Background: Amphiregulin, a member of the epidermal growth factor family, is expressed by activated mouse T(H)2 cells. Amphiregulin produced by mouse hematopoietic cells contributes to the elimination of a nematode infection by a type 2 effector response.
Objective: To identify the human peripheral blood cell population expressing amphiregulin.
Methods: Amphiregulin-expressing cells were identified by flow cytometry of cell surface markers and histologic staining. Histamine and amphiregulin in supernatants were measured by enzyme immunoassay. Quantitative real-time PCR was used to measure mRNA expression.
Results: Stimulation of human PBMCs by anti-CD3 + anti-CD28 antibodies induced expression of amphiregulin mRNA and protein by a non-T-cell population. The amphiregulin-producing cells were basophils, as judged by morphology and expression of CD203c and CD123 (IL-3 receptor α chain). Activated mouse basophils also produced amphiregulin. Amphiregulin expression by basophils in response to anti-TCR stimulation required IL-3 produced by T cells, and IL-3 alone induced high levels of amphiregulin expression by purified basophils. Amphiregulin was expressed at much higher levels when human basophils were stimulated by IL-3 than by IgE cross-linking, whereas the opposite was true for IL-4 expression and histamine release. Heparin-binding epidermal growth factor-like growth factor was also expressed by IL-3-stimulated human basophils. PBMCs from human subjects with asthma contained significantly higher numbers of basophils able to produce amphiregulin compared with controls with or without allergy.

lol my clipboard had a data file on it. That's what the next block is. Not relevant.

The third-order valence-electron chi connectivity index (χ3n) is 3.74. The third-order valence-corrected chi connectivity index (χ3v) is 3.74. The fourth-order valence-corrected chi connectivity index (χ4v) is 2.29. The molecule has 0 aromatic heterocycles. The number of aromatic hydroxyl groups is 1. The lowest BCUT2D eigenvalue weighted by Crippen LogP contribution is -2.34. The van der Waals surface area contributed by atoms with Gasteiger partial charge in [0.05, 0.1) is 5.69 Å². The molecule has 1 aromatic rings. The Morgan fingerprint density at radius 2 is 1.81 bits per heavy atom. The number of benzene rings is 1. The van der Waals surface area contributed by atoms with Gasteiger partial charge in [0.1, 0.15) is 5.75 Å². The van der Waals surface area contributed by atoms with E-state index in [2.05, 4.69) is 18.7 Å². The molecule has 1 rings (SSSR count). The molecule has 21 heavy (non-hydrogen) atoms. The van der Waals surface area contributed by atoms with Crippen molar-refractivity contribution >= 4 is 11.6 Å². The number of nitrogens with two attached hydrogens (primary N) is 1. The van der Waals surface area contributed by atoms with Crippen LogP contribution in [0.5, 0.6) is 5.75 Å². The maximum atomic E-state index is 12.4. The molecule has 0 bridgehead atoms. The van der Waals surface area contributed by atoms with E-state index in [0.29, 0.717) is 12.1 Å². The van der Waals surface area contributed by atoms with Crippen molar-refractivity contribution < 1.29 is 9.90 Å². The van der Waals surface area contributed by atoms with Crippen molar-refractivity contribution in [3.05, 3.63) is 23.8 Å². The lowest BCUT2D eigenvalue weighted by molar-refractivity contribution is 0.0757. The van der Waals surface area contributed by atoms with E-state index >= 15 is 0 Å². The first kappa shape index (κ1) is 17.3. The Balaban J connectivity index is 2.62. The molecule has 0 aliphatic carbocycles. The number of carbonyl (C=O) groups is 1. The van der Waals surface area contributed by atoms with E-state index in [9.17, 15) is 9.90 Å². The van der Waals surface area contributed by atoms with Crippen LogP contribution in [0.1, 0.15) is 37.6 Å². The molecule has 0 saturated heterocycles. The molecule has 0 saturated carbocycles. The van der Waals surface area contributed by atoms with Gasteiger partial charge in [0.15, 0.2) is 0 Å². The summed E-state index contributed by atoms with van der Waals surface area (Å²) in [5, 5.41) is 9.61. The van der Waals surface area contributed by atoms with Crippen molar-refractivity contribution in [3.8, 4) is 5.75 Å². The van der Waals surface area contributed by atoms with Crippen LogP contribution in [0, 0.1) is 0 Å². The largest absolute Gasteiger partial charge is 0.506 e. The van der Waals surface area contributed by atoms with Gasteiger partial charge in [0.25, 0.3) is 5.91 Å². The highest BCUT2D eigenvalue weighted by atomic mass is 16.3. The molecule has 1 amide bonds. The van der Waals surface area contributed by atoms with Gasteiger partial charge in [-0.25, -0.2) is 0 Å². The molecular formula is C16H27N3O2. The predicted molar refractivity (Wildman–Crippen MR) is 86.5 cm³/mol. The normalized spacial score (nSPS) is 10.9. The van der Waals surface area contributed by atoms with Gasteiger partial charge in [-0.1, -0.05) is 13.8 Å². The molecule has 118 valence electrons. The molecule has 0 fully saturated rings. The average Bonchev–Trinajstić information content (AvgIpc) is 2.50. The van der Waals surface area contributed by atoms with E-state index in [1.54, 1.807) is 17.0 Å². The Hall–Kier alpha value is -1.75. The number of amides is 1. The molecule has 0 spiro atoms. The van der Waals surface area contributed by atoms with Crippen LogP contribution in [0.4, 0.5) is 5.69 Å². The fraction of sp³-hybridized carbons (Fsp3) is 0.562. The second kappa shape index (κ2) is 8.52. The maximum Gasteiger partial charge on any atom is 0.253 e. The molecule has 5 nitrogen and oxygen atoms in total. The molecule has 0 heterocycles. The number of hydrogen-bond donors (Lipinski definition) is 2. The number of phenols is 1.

Conclusion: IL-3 can induce basophils to express high levels of amphiregulin, which may contribute to tissue remodeling during type 2 immune responses such as asthma.
Copyright © 2010 American Academy of Allergy, Asthma & Immunology. Published by Mosby, Inc. All rights reserved.